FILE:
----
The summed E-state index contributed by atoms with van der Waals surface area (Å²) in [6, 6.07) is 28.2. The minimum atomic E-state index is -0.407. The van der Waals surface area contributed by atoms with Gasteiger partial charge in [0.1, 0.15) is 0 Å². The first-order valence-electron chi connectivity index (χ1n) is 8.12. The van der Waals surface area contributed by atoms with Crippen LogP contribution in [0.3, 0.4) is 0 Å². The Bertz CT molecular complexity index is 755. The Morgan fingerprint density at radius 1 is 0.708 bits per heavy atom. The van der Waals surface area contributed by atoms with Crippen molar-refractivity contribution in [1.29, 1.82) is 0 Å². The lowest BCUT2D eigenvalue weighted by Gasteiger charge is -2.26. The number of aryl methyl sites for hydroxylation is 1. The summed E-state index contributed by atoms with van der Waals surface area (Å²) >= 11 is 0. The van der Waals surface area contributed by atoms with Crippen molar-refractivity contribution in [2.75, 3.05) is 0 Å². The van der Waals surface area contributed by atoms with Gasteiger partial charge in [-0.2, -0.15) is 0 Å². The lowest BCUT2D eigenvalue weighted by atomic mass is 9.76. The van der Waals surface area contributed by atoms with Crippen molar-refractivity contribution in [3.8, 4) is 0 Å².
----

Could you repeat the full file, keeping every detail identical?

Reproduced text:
The summed E-state index contributed by atoms with van der Waals surface area (Å²) in [6, 6.07) is 28.2. The minimum atomic E-state index is -0.407. The van der Waals surface area contributed by atoms with Gasteiger partial charge in [0.1, 0.15) is 0 Å². The first-order valence-electron chi connectivity index (χ1n) is 8.12. The van der Waals surface area contributed by atoms with Crippen LogP contribution in [0.3, 0.4) is 0 Å². The Bertz CT molecular complexity index is 755. The Morgan fingerprint density at radius 1 is 0.708 bits per heavy atom. The van der Waals surface area contributed by atoms with Crippen molar-refractivity contribution in [1.29, 1.82) is 0 Å². The lowest BCUT2D eigenvalue weighted by Gasteiger charge is -2.26. The number of aryl methyl sites for hydroxylation is 1. The summed E-state index contributed by atoms with van der Waals surface area (Å²) >= 11 is 0. The van der Waals surface area contributed by atoms with Crippen molar-refractivity contribution in [2.75, 3.05) is 0 Å². The van der Waals surface area contributed by atoms with Gasteiger partial charge in [-0.2, -0.15) is 0 Å². The lowest BCUT2D eigenvalue weighted by atomic mass is 9.76. The van der Waals surface area contributed by atoms with Crippen molar-refractivity contribution in [3.8, 4) is 0 Å².